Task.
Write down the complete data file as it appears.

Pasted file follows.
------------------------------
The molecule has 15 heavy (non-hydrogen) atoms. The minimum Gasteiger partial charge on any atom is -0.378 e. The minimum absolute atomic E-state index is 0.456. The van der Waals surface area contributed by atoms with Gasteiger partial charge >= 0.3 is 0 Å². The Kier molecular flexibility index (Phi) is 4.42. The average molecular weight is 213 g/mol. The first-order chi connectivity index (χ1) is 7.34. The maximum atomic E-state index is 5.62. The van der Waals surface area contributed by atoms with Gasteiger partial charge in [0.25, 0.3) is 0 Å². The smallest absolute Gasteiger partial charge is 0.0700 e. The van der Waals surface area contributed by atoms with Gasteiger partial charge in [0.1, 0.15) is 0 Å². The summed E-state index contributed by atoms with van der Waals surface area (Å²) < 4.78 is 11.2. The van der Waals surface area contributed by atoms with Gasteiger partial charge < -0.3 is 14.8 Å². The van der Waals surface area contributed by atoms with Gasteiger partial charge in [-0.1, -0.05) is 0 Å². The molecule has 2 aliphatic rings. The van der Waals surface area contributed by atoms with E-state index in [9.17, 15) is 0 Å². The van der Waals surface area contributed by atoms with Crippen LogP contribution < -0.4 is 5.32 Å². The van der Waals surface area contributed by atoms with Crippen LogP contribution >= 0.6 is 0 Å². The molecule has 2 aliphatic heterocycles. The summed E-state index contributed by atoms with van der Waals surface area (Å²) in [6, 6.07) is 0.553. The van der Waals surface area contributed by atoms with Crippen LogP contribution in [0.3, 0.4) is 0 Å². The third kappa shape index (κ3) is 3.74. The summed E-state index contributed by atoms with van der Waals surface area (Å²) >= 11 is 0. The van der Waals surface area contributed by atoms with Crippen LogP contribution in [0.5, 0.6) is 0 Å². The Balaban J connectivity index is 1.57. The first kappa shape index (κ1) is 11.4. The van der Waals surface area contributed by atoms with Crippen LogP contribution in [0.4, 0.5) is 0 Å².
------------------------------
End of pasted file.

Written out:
The molecule has 15 heavy (non-hydrogen) atoms. The minimum Gasteiger partial charge on any atom is -0.378 e. The minimum absolute atomic E-state index is 0.456. The van der Waals surface area contributed by atoms with Gasteiger partial charge >= 0.3 is 0 Å². The Kier molecular flexibility index (Phi) is 4.42. The average molecular weight is 213 g/mol. The first-order chi connectivity index (χ1) is 7.34. The maximum atomic E-state index is 5.62. The van der Waals surface area contributed by atoms with Gasteiger partial charge in [0.25, 0.3) is 0 Å². The smallest absolute Gasteiger partial charge is 0.0700 e. The van der Waals surface area contributed by atoms with Gasteiger partial charge in [0.1, 0.15) is 0 Å². The summed E-state index contributed by atoms with van der Waals surface area (Å²) < 4.78 is 11.2. The van der Waals surface area contributed by atoms with Gasteiger partial charge < -0.3 is 14.8 Å². The van der Waals surface area contributed by atoms with Gasteiger partial charge in [-0.1, -0.05) is 0 Å². The molecule has 2 aliphatic rings. The van der Waals surface area contributed by atoms with E-state index in [9.17, 15) is 0 Å². The van der Waals surface area contributed by atoms with Crippen LogP contribution < -0.4 is 5.32 Å². The van der Waals surface area contributed by atoms with Crippen LogP contribution >= 0.6 is 0 Å². The molecule has 2 aliphatic heterocycles. The summed E-state index contributed by atoms with van der Waals surface area (Å²) in [6, 6.07) is 0.553. The van der Waals surface area contributed by atoms with Crippen LogP contribution in [0.3, 0.4) is 0 Å². The third kappa shape index (κ3) is 3.74. The summed E-state index contributed by atoms with van der Waals surface area (Å²) >= 11 is 0. The van der Waals surface area contributed by atoms with Crippen LogP contribution in [0.5, 0.6) is 0 Å². The Balaban J connectivity index is 1.57. The first kappa shape index (κ1) is 11.4. The van der Waals surface area contributed by atoms with Crippen LogP contribution in [0.4, 0.5) is 0 Å².